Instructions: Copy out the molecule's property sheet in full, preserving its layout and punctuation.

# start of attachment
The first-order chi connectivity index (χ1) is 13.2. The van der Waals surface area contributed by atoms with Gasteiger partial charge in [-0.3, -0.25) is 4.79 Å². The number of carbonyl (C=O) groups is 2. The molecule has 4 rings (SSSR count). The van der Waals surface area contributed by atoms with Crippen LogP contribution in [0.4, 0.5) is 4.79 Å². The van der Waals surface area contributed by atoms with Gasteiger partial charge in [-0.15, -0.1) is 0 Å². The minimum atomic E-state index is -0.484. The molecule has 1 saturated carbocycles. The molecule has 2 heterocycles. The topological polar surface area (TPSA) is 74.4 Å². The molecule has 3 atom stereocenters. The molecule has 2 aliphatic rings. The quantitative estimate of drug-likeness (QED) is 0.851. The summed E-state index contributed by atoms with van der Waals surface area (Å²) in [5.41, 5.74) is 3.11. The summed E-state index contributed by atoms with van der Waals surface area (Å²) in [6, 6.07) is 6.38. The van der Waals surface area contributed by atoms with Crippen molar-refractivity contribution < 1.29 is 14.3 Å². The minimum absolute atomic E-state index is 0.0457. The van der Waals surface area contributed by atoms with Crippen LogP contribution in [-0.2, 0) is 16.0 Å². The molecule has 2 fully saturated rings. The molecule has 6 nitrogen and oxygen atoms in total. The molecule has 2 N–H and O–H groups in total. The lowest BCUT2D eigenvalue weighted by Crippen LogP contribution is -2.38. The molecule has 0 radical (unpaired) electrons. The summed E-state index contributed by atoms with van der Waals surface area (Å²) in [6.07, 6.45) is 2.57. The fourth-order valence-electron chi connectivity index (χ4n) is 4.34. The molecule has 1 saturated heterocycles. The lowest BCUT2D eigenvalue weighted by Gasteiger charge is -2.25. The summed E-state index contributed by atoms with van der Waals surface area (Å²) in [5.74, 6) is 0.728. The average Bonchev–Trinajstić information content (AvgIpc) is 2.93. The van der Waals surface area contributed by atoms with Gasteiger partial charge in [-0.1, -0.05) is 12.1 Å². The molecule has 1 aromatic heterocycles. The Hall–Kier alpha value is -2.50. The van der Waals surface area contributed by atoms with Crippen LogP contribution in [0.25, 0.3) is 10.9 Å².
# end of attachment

The first-order chi connectivity index (χ1) is 13.2. The van der Waals surface area contributed by atoms with Gasteiger partial charge in [-0.3, -0.25) is 4.79 Å². The number of carbonyl (C=O) groups is 2. The molecule has 4 rings (SSSR count). The van der Waals surface area contributed by atoms with Crippen LogP contribution in [0.4, 0.5) is 4.79 Å². The van der Waals surface area contributed by atoms with Gasteiger partial charge in [-0.15, -0.1) is 0 Å². The minimum atomic E-state index is -0.484. The molecule has 1 saturated carbocycles. The molecule has 2 heterocycles. The topological polar surface area (TPSA) is 74.4 Å². The molecule has 3 atom stereocenters. The molecule has 2 aliphatic rings. The quantitative estimate of drug-likeness (QED) is 0.851. The summed E-state index contributed by atoms with van der Waals surface area (Å²) in [5.41, 5.74) is 3.11. The summed E-state index contributed by atoms with van der Waals surface area (Å²) in [6, 6.07) is 6.38. The van der Waals surface area contributed by atoms with Crippen molar-refractivity contribution < 1.29 is 14.3 Å². The minimum absolute atomic E-state index is 0.0457. The van der Waals surface area contributed by atoms with Crippen LogP contribution in [-0.2, 0) is 16.0 Å². The molecule has 2 fully saturated rings. The molecule has 6 nitrogen and oxygen atoms in total. The molecule has 2 N–H and O–H groups in total. The lowest BCUT2D eigenvalue weighted by Crippen LogP contribution is -2.38. The molecule has 0 radical (unpaired) electrons. The summed E-state index contributed by atoms with van der Waals surface area (Å²) in [6.07, 6.45) is 2.57. The fourth-order valence-electron chi connectivity index (χ4n) is 4.34. The molecule has 1 saturated heterocycles. The lowest BCUT2D eigenvalue weighted by Gasteiger charge is -2.25. The summed E-state index contributed by atoms with van der Waals surface area (Å²) in [5.74, 6) is 0.728. The average Bonchev–Trinajstić information content (AvgIpc) is 2.93. The van der Waals surface area contributed by atoms with Gasteiger partial charge in [-0.1, -0.05) is 12.1 Å². The molecule has 1 aromatic heterocycles. The Hall–Kier alpha value is -2.50. The van der Waals surface area contributed by atoms with Crippen LogP contribution in [0.25, 0.3) is 10.9 Å².